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Woody Guthrie, in an age of 'Occupy'

On his centennial, tributes pour in for a man who made complex social issues deceptively simple through song and championed the downtrodden.


A page from Guthrie’s notebook from 1947, when he lived in New York City.

Bradly Brown/Woody Guthrie Archives

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Woody Guthrie did not know it, but his 100th birthday lands on a presidential election year, amid intensifying partisan bickering in Washington, a succession of state legislation to weaken labor unions, and growing discontent about the inequity of Wall Street wealth compared with Main Street distress.

In other words, Woody would be in his prime.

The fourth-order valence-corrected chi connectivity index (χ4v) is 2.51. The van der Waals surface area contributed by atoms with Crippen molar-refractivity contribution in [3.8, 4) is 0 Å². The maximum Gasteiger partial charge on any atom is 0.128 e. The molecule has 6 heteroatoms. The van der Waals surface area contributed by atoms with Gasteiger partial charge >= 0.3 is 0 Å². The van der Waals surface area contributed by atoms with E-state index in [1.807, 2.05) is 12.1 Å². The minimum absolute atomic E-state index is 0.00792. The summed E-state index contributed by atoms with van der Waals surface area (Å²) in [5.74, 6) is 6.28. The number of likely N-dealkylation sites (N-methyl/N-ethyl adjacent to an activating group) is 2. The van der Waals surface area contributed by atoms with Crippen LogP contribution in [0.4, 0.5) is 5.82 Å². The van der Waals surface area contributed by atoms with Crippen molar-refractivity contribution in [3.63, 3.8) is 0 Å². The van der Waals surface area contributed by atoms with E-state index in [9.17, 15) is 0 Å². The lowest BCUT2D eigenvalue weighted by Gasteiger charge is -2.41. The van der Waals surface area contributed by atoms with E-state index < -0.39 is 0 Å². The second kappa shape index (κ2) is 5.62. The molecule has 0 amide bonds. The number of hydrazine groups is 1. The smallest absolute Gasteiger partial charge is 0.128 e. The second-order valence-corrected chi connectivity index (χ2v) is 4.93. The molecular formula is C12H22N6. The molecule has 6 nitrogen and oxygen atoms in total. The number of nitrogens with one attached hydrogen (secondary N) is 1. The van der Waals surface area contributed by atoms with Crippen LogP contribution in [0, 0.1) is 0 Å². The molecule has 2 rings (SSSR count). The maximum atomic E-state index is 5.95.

The songwriter, visual artist, and radical thinker died in 1967 and never saw the impact he made, not just on American song, but on generations of activists and artists who used his words and images as touchstones for making complex social and political issues relatable through deceptively simple images and poetry.

Jay Farrar, the songwriter and leader of Son Volt, considers Guthrie "the first pop artist," preceding rock groups like the Clash by several decades with his interest in provocative imagery and lyrics such as "this machine kills fascists," which Guthrie once plastered across his acoustic guitar. (See photo.)

"Woody was the first guy to put across the idea that music can change the world," Mr. Farrar says.

Bevy of tributes planned this year


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